Recently at the Frontier Medical Insitute, my Vitamin D levels were determined to be low, despite taking 5000 units of Vitamin D3 once or twice a day. You need more than you think.
In addition, I no longer use sun screen in order to maximize Vitamin D creation, since frequencies can eliminate basal cell carcinomas and prevent them by eliminating precursor cells. Still, my Vitamin D was low. This problem is now part of mainstream medicine as even conventional physicians treating some family members are checking Vitamin D and prescribing it as needed.
Recent papers in the Journal of Leukocyte Biology describes the mechanisms by which low Vitamin D increases risk of infection.
To perform the analysis and gather data for this study, researchers compared the changes in the blood levels of vitamin D among three groups of healthy subjects: youth (aged 20 to 30), middle-aged (aged 31 to 59), and elderly (aged 60 to 86). The scientists found decreased levels of vitamin D with aging, likely due to decreased exposure to the sun and a decline in the native ability of skin receptors to produce precursor levels of vitamin D, commonly found among individuals above the age of 40.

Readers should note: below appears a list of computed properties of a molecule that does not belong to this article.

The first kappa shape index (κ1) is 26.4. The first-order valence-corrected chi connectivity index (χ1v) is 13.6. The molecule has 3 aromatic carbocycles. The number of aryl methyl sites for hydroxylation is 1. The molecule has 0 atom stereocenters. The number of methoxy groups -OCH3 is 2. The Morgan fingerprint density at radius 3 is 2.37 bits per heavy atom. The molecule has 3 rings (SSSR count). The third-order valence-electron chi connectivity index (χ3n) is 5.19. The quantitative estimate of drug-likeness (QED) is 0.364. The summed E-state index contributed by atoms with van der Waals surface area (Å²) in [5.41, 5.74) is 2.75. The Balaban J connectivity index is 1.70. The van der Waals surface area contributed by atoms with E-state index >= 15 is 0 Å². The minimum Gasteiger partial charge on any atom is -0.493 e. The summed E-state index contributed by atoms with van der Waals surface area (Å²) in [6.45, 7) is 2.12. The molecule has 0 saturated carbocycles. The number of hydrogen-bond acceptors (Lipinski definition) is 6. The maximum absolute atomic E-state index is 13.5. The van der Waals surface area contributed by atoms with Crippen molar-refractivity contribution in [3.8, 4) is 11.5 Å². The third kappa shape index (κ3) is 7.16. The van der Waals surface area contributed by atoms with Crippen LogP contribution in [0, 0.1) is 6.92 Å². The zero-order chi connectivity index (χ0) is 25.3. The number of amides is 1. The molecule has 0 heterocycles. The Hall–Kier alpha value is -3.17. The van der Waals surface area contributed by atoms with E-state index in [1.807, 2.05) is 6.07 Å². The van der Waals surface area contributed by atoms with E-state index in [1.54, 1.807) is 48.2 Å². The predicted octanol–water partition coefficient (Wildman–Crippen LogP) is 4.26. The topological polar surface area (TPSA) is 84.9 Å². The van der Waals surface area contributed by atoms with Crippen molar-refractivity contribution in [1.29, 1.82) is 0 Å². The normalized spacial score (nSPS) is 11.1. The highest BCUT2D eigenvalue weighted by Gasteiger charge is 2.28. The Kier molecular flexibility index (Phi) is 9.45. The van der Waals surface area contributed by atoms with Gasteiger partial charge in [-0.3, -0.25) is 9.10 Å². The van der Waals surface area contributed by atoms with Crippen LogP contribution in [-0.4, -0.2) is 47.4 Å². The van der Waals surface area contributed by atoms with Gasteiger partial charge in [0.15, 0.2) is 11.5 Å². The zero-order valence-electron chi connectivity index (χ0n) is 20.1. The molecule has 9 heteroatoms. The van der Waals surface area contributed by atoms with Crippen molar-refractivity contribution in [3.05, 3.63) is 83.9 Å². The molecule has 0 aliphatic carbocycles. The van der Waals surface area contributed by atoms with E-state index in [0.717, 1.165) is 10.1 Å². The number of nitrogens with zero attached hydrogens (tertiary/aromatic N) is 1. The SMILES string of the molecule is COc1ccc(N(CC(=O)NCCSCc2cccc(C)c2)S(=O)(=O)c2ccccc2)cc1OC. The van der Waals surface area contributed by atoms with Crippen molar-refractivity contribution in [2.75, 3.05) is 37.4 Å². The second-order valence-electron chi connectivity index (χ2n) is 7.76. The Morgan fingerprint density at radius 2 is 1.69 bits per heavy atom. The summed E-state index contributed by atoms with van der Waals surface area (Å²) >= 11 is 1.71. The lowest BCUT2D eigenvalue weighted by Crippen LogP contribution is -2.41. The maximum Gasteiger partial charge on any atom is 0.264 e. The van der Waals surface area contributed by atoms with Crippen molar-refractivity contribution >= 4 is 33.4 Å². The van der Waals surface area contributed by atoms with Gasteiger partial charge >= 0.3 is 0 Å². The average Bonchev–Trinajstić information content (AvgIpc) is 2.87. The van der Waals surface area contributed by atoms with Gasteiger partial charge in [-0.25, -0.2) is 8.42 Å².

The research team found that the level of circulating vitamin D in the blood affected the toll-like receptor (TLR) expression measured on white blood cell lymphocytes and monocytes. Specifically, they found that the TRL most affected by a vitamin D insufficiency is TLR7, which regulates the immune response against viruses. In many geographic regions, limited sun exposure during darker winter months is closely associated with vitamin D deficiency and increased risk for colds and influenza outbreaks.
The lead study author, Dr. John Wherry concluded“This study shows that sunlight, or more precisely the lack of vitamin D could have a role in the seasonally higher rates of infection… since vitamin D supplements are inexpensive and generally safe, this is a really exciting discovery.”It is best not to rely on sun exposure or dietary sources to obtain vitamin D. Most health-minded adults will want to supplement with an oil-based form of Vitamin D3 (experts recommend starting with 5000 IU per day), and test twice a year using the 25(OH)D blood test to confirm optimal levels above 50 ng/mL to achieve optimal protection against colds, flu, and many viral infection strains.